Since Apple Pay’s October launch, it has already started to become the dominant mobile payment system, with retailers reporting that consumers are extremely keen to try out the new service. It comes as no surprise however, as a recent survey discovered that people appreciate the convenience and security of paying by smartphone – more than 30% of those surveyed echoed the same sentiments, essentially “I don’t have to worry about getting my credit or debit cards stolen”.
Not all retailers are onboard yet however. Since Apple Pay’s launch, CVS and Rite Aid came out in favour of a competing service (that is yet to launch) called CurrentC, which is being promoted by the Merchant Customer Exchange and Walmart, the country’s largest retailer. Fines will even supposedly be levied on stores that don’t have CurrentC exclusivity.
Growing retail support, but still some way to go
Apple says there are currently 36 retail partners who accept Apple Pay in brick-and-mortar stores, and that it’s available at more than 200,000 locations – it sounds impressive, but but only 15-20% of U.S. retailers even have NFC terminals. Despite this, the rising popularity of Apple’s system could help speed up adoption of compatible NFC-enabled tills.
In a report by the New York Times, Whole Foods Market said it handled more than 150,000 Apple Pay transactions in the first 17 days since launch, totalling 0.91% of all sales. “The experience at checkout has been very fast, convenient and secure”, said a Whole Foods representative.
McDonald’s, another early high profile adopter, said Apple Pay was being used in 50% of its wireless transactions, while Walgreens the chemists claimed its overall mobile payments (not just Apple Pay) have doubled in number. Apple Pay’s uptake is also having a knock-on effect on its competitors; for example Google Wallet has also experienced much higher usage recently.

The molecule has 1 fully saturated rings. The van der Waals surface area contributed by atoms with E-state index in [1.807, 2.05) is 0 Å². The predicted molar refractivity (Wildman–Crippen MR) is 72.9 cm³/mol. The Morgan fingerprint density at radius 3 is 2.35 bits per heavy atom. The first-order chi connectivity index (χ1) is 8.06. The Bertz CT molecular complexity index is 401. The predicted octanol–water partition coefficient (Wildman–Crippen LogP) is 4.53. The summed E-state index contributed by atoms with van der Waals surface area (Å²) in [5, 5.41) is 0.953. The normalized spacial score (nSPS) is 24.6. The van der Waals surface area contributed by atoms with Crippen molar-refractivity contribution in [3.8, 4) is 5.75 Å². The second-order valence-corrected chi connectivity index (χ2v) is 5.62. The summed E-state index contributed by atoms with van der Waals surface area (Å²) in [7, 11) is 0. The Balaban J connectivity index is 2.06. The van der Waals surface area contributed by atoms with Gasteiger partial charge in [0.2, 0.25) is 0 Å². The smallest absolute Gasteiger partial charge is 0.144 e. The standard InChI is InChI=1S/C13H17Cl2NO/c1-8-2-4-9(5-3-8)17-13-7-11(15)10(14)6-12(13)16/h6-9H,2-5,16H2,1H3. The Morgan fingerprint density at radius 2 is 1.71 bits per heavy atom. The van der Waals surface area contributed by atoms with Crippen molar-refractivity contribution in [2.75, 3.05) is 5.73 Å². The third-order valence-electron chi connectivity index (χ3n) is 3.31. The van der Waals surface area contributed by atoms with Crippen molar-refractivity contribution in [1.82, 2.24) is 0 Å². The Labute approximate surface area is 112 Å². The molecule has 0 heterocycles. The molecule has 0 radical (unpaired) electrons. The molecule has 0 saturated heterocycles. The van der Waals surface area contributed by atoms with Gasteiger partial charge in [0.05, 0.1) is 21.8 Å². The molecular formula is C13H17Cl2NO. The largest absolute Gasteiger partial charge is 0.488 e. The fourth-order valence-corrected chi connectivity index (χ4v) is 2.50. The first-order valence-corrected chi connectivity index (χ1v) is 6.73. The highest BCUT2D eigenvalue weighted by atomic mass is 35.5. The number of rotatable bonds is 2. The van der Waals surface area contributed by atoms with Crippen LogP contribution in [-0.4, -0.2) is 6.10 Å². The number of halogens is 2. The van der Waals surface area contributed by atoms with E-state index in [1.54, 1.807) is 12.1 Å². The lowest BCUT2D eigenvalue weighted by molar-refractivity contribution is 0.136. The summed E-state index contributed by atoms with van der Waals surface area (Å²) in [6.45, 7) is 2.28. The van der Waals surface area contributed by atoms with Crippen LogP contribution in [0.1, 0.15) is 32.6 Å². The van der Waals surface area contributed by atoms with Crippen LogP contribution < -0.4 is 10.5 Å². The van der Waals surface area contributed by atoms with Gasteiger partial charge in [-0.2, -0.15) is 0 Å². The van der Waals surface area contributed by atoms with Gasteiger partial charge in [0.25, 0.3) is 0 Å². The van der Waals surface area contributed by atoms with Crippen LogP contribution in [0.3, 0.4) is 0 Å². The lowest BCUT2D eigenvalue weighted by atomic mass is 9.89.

Another telling sign that Apple Pay is growing is that installations of passes for the stock Passbook App (which stores credit cards, movie tickets and hotel reservations in the Apple wallet) have increased more than 54%, according to mobile marketing firm Vibes.
Apple has also been on the charm offensive to promote Apple Pay in the media. On Monday, AppleInsider published a feature following Eddie Cue (Apple’s SVP of Software and Services) being filmed on a holiday shopping spree for LA news station KTLA. The Apple executive used an iPhone 6 Plus at the Disney Store and Bloomingdale’s to demonstrate how easy it is to use, besides highlighting its security measures such as the one-time token that obviates the need for credit card details to be shared.